IT IS popular to assume that as a homogenous society Greeks are callous towards the needs of non-Greeks living here. The bureaucratic problems immigrants face in securing residence permits, and Greece's appalling asylum record, usually claim the journalistic spotlight.
Yet the presence of migrants has acted as a catalyst for advocacy among Greeks to distinguish Greek ethnicity and nationality from four broad areas of rights: labour, citizenship, religious and student rights. This activity has emerged quietly and piecemeal, and gone largely unnoticed.
Last week, for instance, Left Coalition MP Fotis Kouvelis pointed out that under current laws European Union students have longer to finish a degree than third-country nationals. The distinction may have made sense before legal amendments in 2007 put an end to a Greek student's right to retake exams in perpetuity, resulting in enrolments lasting many decades. An unscrupulous migrant might easily have used academic leniency as a back door to residence (although such ingeniousness should surely qualify him as a Greek).
By removing nationality as a legitimate basis for such discrimination, Kouvelis is effectively promoting a higher right of equal opportunity in education. It is not only an eminently equitable proposal, but probably necessary if Greece aspires to export tertiary education.
Greeks are also advocating greater citizenship rights for non-Greeks. Our law recognises citizenship by blood, not place of birth. The Hellenic League for Human Rights last February suggested that that be changed. Its four main proposals include automatic citizenship for the grandchildren of immigrants and only perfunctory formalities for the children of immigrants with eight years of legal residence.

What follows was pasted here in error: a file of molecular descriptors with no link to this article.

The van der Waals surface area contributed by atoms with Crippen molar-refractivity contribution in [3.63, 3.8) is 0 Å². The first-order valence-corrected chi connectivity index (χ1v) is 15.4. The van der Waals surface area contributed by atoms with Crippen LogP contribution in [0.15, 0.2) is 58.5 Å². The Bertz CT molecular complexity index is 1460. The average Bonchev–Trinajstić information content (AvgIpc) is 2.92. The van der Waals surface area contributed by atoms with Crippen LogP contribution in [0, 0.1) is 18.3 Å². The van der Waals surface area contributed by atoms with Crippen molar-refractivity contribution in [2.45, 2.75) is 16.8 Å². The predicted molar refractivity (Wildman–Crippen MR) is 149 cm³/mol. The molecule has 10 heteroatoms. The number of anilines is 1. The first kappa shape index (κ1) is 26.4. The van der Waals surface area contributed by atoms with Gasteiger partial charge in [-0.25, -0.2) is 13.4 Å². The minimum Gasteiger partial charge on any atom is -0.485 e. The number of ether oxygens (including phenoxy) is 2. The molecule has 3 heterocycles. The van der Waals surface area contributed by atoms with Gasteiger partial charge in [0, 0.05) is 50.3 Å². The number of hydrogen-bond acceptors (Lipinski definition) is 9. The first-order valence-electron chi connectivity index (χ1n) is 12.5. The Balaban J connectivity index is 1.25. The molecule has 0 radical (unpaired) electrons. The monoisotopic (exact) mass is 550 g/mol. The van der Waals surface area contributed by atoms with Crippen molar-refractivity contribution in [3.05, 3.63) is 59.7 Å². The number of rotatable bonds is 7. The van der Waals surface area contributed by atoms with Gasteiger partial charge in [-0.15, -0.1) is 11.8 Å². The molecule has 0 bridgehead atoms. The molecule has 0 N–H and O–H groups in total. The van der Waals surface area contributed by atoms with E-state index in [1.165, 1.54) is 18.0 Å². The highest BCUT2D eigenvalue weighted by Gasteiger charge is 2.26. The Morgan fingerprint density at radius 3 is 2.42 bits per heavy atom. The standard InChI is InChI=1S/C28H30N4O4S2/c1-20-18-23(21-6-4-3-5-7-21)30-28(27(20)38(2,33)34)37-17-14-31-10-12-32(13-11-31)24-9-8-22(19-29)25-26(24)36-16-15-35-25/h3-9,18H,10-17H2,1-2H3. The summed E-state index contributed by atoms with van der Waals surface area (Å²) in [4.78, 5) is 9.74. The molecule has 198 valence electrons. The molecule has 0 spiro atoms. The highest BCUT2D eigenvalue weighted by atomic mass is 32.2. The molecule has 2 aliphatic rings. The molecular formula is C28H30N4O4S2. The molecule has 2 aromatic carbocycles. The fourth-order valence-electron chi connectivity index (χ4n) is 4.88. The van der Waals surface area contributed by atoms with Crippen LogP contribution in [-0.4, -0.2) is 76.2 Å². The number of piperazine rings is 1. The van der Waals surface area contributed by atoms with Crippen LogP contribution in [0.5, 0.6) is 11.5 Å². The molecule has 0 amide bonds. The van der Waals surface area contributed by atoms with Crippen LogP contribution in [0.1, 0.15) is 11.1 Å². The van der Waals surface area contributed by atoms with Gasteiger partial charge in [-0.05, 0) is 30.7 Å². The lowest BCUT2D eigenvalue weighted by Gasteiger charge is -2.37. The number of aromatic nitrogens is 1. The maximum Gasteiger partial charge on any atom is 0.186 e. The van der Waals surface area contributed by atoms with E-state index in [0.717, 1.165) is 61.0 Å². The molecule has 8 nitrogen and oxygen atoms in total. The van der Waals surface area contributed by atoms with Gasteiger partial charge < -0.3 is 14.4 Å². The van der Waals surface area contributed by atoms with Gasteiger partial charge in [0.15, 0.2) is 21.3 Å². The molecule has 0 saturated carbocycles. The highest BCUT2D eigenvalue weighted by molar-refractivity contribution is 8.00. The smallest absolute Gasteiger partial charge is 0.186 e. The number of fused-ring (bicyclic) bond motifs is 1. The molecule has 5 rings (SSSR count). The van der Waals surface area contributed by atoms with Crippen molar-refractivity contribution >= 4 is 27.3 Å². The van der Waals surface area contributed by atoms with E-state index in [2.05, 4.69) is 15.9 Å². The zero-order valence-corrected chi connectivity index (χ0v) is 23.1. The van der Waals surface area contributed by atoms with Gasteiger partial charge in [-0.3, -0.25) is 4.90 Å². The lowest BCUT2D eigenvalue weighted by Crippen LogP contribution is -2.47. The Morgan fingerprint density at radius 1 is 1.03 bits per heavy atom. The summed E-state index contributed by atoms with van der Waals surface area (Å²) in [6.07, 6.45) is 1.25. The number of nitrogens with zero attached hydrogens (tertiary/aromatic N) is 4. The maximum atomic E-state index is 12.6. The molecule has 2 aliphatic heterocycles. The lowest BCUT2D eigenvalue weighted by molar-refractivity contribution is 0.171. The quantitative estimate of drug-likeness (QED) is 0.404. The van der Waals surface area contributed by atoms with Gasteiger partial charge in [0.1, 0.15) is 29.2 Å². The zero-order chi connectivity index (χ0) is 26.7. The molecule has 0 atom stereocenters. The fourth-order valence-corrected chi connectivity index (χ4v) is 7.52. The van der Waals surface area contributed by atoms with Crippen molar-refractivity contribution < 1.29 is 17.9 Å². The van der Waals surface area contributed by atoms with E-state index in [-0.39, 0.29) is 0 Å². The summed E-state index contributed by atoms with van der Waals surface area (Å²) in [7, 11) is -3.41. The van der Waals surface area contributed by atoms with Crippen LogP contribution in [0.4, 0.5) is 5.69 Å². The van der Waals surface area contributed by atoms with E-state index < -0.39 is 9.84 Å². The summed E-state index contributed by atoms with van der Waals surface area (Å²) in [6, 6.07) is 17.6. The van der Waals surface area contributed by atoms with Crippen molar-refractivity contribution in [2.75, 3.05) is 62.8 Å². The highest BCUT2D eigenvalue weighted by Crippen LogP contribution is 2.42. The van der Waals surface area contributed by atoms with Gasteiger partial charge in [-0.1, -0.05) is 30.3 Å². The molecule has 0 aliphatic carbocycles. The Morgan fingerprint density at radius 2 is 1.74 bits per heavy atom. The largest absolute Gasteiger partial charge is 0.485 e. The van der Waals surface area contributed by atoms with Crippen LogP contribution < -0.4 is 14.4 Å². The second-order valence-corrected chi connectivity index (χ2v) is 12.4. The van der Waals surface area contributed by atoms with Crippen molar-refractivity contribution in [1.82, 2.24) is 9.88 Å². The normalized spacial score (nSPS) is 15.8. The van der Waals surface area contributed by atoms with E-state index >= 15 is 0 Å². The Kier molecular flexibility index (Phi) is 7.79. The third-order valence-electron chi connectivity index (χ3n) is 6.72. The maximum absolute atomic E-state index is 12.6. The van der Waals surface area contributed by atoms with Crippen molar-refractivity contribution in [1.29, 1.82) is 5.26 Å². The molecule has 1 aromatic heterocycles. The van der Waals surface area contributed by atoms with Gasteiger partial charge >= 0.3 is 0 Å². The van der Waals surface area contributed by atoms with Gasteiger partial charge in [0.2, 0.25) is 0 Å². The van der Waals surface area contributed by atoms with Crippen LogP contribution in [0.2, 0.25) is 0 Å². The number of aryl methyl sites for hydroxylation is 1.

The league argues, correctly, that quite apart from the problem of stateless children being born in Greece, the current philosophy would recognise a citizen in a third-generation Greek-American who spoke not a word of Greek, but not in a Ghanaian who had never known any other country or school curriculum but the Greek. It is a fundamental separation of ethnicity from the political conferrance of citizenship, which was never an issue before mass migration to Greece.
Religion has been one of Greece's most marked areas of homogeny (98 percent of the population is Greek Orthodox), but its pervasiveness is being challenged. Last month a Greek lawyer won a case against the Athens Bar in the European Court of Human Rights.
The bar had forced him to declare that he was not of Greek Orthodox persuasion before allowing him to avoid the religious oath. The case was won on the technicality that the bar had no right to exact such a confession, but it effectively establishes the right to avoid a religious oath and it is only a question of time before that right is established as the default position for all secular institutions. Even the church may help in this direction under newly elected Archbishop Ieronymos, who is said to favour a separation of church and state.